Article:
Cleveland, August 6 – Former Gov. George Pataki calls for more assistance for veterans who return with disabilities.
“When I think now of people with disabilities, what really comes to mind are veterans,” the Republican presidential hopeful said in an interview with The RespectAbility Report. “We should be doing far more for our veterans, both from the health standpoint obviously because our treatment of them is horrific. This government is failing our veterans’ health needs and that has got to change. But also assisting them with counseling, training and with jobs. Because ultimately the best social program is a job and we need to do that.”
When discussing employment for people with disabilities, the former governor of New York also praised sheltered workshops.
“We work very hard to do that, working with the non-for-profit groups in particular to have things like sheltered workshops and other places where people could gain employment, and it was a very successful program.”
Sheltered workshops are very controversial in the disability community. Seventy percent of working-age Americans with disabilities are out of the workforce (compared to 28 percent of Americans without disabilities), and of those people with disabilities who are working, more than 400,000 are earning sub minimum wage (as little as 20 cents an hour) in sheltered workshops.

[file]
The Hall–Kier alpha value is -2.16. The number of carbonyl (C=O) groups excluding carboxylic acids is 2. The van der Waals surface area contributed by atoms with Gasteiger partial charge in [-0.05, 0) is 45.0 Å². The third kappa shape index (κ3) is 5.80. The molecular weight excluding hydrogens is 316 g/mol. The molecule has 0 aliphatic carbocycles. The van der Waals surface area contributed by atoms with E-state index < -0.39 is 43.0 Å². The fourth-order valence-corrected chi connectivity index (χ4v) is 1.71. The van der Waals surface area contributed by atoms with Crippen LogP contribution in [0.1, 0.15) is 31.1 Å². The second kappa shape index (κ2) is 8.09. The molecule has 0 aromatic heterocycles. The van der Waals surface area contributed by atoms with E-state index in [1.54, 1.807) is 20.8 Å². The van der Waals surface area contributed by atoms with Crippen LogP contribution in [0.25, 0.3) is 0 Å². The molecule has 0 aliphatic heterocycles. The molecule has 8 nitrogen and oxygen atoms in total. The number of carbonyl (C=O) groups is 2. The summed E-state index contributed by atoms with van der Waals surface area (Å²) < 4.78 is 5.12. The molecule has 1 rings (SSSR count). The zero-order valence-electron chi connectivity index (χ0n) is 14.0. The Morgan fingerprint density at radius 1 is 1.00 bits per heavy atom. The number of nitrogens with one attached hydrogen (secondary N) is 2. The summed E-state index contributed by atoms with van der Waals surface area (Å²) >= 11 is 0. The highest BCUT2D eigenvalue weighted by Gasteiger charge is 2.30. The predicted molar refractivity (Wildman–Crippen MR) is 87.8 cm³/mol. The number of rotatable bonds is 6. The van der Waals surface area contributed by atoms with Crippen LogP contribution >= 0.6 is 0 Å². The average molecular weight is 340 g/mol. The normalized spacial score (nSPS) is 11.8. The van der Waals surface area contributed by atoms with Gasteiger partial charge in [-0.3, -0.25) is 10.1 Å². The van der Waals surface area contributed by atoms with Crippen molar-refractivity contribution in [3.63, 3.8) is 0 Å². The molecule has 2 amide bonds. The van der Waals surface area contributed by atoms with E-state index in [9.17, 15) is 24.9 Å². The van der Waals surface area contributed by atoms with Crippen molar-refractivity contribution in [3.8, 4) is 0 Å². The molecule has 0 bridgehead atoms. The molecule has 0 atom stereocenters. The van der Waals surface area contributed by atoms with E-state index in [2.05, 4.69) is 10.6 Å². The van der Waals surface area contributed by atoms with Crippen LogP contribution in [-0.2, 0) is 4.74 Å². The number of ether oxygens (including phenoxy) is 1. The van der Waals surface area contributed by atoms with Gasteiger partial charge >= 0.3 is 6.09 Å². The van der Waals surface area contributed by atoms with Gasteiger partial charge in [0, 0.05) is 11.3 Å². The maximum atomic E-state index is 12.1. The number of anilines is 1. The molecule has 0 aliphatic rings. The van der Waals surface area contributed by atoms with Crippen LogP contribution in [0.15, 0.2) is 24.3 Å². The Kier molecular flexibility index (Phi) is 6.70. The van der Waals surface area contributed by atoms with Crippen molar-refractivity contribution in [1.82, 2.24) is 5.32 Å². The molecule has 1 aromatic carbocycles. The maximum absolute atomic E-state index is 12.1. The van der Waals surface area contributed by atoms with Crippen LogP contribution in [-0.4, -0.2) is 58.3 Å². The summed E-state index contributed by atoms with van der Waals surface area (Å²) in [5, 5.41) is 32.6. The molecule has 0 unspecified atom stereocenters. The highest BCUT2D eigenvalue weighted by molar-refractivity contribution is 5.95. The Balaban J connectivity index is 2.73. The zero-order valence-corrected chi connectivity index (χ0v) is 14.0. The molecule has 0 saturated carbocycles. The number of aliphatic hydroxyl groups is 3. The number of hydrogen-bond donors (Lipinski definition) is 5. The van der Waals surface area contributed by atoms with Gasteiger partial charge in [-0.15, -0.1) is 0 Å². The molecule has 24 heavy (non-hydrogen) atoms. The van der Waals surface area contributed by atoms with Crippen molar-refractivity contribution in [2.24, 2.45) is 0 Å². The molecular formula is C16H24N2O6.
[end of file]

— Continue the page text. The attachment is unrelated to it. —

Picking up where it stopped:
But there are corporations that are promoting competitive, integrated employment. Walgreens and Walmart are inclusive in hiring of people with disabilities.
Pataki is one of the only candidates talking about mental health issues. When asked why, he said it is a very important issue.
“People talk about the horrible mass violence we saw at Newtown and Columbine and in other places and virtually everyone of those incidents, it’s someone who is mentally ill,” Pataki also said during the interview. “And someone who wasn’t getting or rejected the treatment they were supposed to get.”
“When I was governor, I did everything in my power to change the criminal justice system,” he continued. “We were the most dangerous state in America when I took office, and we were the fourth safest when I left. One of the things was we changed the mental health law. We had a horrible incident where a mentally ill person, obviusly violently mentally ill, pushed a young tourist in front of the subway and she was killed. I was able to get passed legislation authorizing involuntary confinement of someone who was mentally ill and clearly posing a threat to themselves or others, against their will. When they had been examined by a number of independent professionals, all of whom concluded it was in the public need to do that. So I have experience with it from my days as governor of New York, but I also see these horrible incidents and know we can be doing more.”